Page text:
However, Captain Marvel was so popular in Britain that his UK publisher created a new character, gave him a red, blue and gold jumpsuit and called "Marvelman." He began life in 1953 and continued his adventures until 1963. In other words, the period between David Bowie's sixth and sixteen birthdays. 

Which is to say, Bowie's Golden Age of Comics. 

In any event the name fell out of copyright and in steps Marvel Comics, who snap up the copyright and create their own Captain Marvel. The first incarnation of the character was a dud, but he got a makeover with issue #17 (released July 1969) and became a definitive character of the Bronze Age of Comics.

Starman, waiting in the sky

And with his slim frame and form-fitting red, blue and gold jumpsuit with yellow accents, the new-model Captain Marvel couldn't help but conjure up comparisons to Marvelman, even if Green Lantern seemed to be the obvious visual model for the new costume.

Marvel's Captain Marvel was an alien, part of a race known as the Kree (connected to Jack Kirby's pre-Chariots of the Gods ancient astronaut cosmology) and had been exiled to the Negative Zone, the anti-matter universe introduced in Fantastic Four #51 (1966). 

Through a convoluted sequence of events he becomes linked to Rick Jones, Marvel's all-purpose sidekick (he was formerly teamed with the Hulk and then Captain America) and whenever peril draws near, the two change places in the Negative Zone via the Nega-bands, which are essentially magical gold bracelets.

Note Captain Marvel's mask shape and Marvelman's gold disc

And what's more, an epic storyline ("The Kree-Skrull War") featuring Captain Marvel and Rick Jones and a host of superbeings and aliens-- one of Marvel's most important multi-story arcs and the biggest event in comics fandom at the time-- wrapped itself up in a comic that hit the stands in December 1971, just as David and Angela Bowie were rolling into Manhattan for an extended stopover to promote the newly-released Hunky Dory.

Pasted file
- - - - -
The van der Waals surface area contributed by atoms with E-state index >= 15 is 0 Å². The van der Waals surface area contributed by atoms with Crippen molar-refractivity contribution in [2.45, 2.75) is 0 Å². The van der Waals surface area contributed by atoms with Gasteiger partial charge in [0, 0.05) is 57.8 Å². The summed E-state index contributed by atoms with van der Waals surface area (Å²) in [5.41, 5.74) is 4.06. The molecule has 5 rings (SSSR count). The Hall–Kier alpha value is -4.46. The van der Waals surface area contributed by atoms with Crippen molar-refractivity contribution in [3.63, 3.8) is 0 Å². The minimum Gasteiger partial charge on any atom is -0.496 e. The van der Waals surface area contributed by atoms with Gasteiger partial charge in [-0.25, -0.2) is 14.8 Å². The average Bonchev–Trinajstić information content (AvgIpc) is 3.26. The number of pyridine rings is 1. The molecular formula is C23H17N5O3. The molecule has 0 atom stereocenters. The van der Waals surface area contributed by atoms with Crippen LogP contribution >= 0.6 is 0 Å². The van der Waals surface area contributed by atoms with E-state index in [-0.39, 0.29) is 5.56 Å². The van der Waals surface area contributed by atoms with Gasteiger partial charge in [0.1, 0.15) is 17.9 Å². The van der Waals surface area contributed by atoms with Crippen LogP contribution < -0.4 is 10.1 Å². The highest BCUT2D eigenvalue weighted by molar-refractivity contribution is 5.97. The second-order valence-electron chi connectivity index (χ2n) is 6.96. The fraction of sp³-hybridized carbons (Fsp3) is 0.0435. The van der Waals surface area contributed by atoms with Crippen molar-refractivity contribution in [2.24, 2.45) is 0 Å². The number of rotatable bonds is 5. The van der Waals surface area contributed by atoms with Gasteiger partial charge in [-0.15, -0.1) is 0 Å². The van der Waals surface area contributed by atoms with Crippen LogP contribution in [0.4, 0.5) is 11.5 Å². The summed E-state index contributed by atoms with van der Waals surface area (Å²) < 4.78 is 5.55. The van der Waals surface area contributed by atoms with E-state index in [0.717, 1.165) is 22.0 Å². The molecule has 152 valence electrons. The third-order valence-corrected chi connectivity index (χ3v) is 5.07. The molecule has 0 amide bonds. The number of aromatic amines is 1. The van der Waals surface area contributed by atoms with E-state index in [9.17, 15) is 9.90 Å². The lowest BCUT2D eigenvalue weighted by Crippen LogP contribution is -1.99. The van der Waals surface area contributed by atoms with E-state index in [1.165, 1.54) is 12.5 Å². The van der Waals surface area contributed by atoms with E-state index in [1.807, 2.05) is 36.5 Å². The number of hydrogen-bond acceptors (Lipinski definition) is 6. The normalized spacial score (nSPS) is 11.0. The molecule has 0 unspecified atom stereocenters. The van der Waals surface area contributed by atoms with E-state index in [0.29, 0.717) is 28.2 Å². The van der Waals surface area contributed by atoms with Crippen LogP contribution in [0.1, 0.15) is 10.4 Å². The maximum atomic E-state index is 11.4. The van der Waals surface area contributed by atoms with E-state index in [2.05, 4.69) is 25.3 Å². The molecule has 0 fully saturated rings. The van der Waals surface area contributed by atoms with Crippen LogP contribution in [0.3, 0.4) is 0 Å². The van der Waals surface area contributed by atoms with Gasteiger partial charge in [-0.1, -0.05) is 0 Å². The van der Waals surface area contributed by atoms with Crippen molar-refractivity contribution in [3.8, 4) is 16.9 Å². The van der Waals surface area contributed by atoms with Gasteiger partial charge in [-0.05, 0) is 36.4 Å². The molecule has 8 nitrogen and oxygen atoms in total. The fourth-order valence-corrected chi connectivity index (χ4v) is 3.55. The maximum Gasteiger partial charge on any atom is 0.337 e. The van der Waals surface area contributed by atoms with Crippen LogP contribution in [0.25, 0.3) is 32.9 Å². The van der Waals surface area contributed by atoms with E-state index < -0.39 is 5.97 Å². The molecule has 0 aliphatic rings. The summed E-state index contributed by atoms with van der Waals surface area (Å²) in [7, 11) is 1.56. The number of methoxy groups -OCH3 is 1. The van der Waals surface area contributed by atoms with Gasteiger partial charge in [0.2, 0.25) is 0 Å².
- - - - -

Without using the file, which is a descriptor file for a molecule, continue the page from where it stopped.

And, oh yeah, from 1967 to 1973, Captain Marvel had silver hair. 

Now, let's take a look at "Starman." The one and only single off Ziggy Stardust during its initial release, Bowie's first hit in three years, written and recorded late in the process (early '72). The turning point in Bowie's career when he performed it on his star-making turn on Top of the Pops. 

In a red, blue and gold jumpsuit.

With gold bracelets.

Let's look at those lyrics again for a moment:

Then the loud sound did seem to fade
/Came back like a slow voice on a wave of phase
/That weren't no D.J. that was hazy cosmic jive/There's a starman waiting in the sky
/He'd like to come and meet us
/But he thinks he'd blow our minds

And let's look at Captain Marvel #17…

In this story Rick Jones is lured into a cave filled with alien artifacts by the "Supreme Intelligence" of the alien Kree. The lure is an image of his friend Captain America, who then does a "fade-out" on Rick. 

And what appears, literally on a wave of phase?

The starman, Captain Marvel, who apparently doesn't want to blow anyone's mind. The starman who Rick Jones then channels in our plane by slamming the Nega-bands together (yeah, I know).

What message does Bowie's Starman bring?

He told me/Let the children lose it/Let the children use it/Let all the children boogie...
What does Rick Jones decide to do immediately after channeling (see issue #18) this alien starman? 

Become an aspiring rock star (or "boogie"). 

Yeah, I think we'd better dig into Bowie's Ziggy rap to William S. Burroughs again.

"Ziggy is advised in a dream by the Infinites to write the coming of a starman, so he writes "Starman," which is the first news of hope that the people have heard."
We saw how in Captain Marvel #17 how Rick Jones is lured through hallucinations (rather than a dream) instilled by the "Supreme Intelligence" to channel the alien Captain Marvel. Immediately after, he decides to become a rock star.
"So they latch onto it immediately. The starmen that he is talking about are called the Infinites, and they are black-hole jumpers. Ziggy has been talking about this amazing spaceman who will be coming down to save the earth."
Captain Marvel is trying to come save the earth but is trapped in the Negative Zone.